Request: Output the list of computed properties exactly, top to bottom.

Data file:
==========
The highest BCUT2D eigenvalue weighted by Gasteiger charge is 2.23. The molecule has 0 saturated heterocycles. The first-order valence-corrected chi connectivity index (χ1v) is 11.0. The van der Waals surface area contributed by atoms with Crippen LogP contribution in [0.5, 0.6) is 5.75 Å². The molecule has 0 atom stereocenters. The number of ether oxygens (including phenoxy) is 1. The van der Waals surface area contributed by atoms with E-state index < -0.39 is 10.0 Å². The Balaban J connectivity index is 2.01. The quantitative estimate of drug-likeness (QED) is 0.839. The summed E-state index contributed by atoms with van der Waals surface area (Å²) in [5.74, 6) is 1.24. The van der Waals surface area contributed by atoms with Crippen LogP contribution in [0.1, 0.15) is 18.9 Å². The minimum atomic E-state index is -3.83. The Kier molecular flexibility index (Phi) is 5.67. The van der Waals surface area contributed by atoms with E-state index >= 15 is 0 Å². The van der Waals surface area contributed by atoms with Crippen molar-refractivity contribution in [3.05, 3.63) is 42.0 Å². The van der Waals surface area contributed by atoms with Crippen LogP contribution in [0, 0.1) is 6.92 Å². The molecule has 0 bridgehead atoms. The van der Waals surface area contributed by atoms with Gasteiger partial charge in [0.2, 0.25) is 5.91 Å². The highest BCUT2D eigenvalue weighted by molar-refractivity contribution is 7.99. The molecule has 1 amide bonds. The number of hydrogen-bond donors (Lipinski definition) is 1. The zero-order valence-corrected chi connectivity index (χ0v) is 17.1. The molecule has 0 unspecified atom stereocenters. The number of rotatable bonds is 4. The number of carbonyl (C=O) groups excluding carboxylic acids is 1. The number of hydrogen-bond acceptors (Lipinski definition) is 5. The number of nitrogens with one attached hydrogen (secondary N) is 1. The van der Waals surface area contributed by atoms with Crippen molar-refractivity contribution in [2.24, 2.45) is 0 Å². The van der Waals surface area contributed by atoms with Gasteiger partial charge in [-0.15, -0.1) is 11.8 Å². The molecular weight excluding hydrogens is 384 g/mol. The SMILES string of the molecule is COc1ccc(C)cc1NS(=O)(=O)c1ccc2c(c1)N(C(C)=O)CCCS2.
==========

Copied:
The highest BCUT2D eigenvalue weighted by Gasteiger charge is 2.23. The molecule has 0 saturated heterocycles. The first-order valence-corrected chi connectivity index (χ1v) is 11.0. The van der Waals surface area contributed by atoms with Crippen LogP contribution in [0.5, 0.6) is 5.75 Å². The molecule has 0 atom stereocenters. The number of ether oxygens (including phenoxy) is 1. The van der Waals surface area contributed by atoms with E-state index < -0.39 is 10.0 Å². The Balaban J connectivity index is 2.01. The quantitative estimate of drug-likeness (QED) is 0.839. The summed E-state index contributed by atoms with van der Waals surface area (Å²) in [5.74, 6) is 1.24. The van der Waals surface area contributed by atoms with Crippen LogP contribution in [0.1, 0.15) is 18.9 Å². The minimum atomic E-state index is -3.83. The Kier molecular flexibility index (Phi) is 5.67. The van der Waals surface area contributed by atoms with E-state index >= 15 is 0 Å². The van der Waals surface area contributed by atoms with Crippen molar-refractivity contribution in [3.05, 3.63) is 42.0 Å². The van der Waals surface area contributed by atoms with Crippen LogP contribution in [0, 0.1) is 6.92 Å². The molecule has 0 bridgehead atoms. The van der Waals surface area contributed by atoms with Gasteiger partial charge in [0.2, 0.25) is 5.91 Å². The highest BCUT2D eigenvalue weighted by molar-refractivity contribution is 7.99. The molecule has 1 amide bonds. The number of hydrogen-bond donors (Lipinski definition) is 1. The zero-order valence-corrected chi connectivity index (χ0v) is 17.1. The molecule has 0 unspecified atom stereocenters. The number of rotatable bonds is 4. The number of carbonyl (C=O) groups excluding carboxylic acids is 1. The number of hydrogen-bond acceptors (Lipinski definition) is 5. The number of nitrogens with one attached hydrogen (secondary N) is 1. The van der Waals surface area contributed by atoms with Crippen molar-refractivity contribution in [2.24, 2.45) is 0 Å². The van der Waals surface area contributed by atoms with Gasteiger partial charge in [-0.15, -0.1) is 11.8 Å². The molecular weight excluding hydrogens is 384 g/mol. The SMILES string of the molecule is COc1ccc(C)cc1NS(=O)(=O)c1ccc2c(c1)N(C(C)=O)CCCS2.